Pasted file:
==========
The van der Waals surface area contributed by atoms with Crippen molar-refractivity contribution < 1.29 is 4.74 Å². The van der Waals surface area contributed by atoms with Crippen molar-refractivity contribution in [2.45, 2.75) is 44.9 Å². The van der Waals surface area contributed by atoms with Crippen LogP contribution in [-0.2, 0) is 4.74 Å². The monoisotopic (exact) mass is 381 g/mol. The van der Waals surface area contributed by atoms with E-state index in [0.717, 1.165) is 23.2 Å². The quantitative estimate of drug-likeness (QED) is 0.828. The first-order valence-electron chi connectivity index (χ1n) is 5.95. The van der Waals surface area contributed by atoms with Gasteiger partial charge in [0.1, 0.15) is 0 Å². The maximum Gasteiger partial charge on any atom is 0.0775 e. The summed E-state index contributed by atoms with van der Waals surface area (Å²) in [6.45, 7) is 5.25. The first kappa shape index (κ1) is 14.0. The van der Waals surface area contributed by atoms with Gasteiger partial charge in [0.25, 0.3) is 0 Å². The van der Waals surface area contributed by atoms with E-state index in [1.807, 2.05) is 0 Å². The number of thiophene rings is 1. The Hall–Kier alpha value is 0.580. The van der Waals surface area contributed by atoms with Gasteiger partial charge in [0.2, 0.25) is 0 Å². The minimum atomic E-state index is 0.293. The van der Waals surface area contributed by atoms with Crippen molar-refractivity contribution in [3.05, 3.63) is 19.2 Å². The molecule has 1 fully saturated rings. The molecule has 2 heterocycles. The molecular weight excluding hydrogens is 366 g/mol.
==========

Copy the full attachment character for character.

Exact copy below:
The van der Waals surface area contributed by atoms with Crippen molar-refractivity contribution < 1.29 is 4.74 Å². The van der Waals surface area contributed by atoms with Crippen molar-refractivity contribution in [2.45, 2.75) is 44.9 Å². The van der Waals surface area contributed by atoms with Crippen LogP contribution in [-0.2, 0) is 4.74 Å². The monoisotopic (exact) mass is 381 g/mol. The van der Waals surface area contributed by atoms with E-state index in [0.717, 1.165) is 23.2 Å². The quantitative estimate of drug-likeness (QED) is 0.828. The first-order valence-electron chi connectivity index (χ1n) is 5.95. The van der Waals surface area contributed by atoms with Gasteiger partial charge in [0.1, 0.15) is 0 Å². The maximum Gasteiger partial charge on any atom is 0.0775 e. The summed E-state index contributed by atoms with van der Waals surface area (Å²) in [6.45, 7) is 5.25. The first kappa shape index (κ1) is 14.0. The van der Waals surface area contributed by atoms with Gasteiger partial charge in [0.25, 0.3) is 0 Å². The van der Waals surface area contributed by atoms with E-state index in [1.807, 2.05) is 0 Å². The number of thiophene rings is 1. The Hall–Kier alpha value is 0.580. The van der Waals surface area contributed by atoms with Gasteiger partial charge in [0.2, 0.25) is 0 Å². The minimum atomic E-state index is 0.293. The van der Waals surface area contributed by atoms with Crippen molar-refractivity contribution in [3.05, 3.63) is 19.2 Å². The molecule has 1 fully saturated rings. The molecule has 2 heterocycles. The molecular weight excluding hydrogens is 366 g/mol.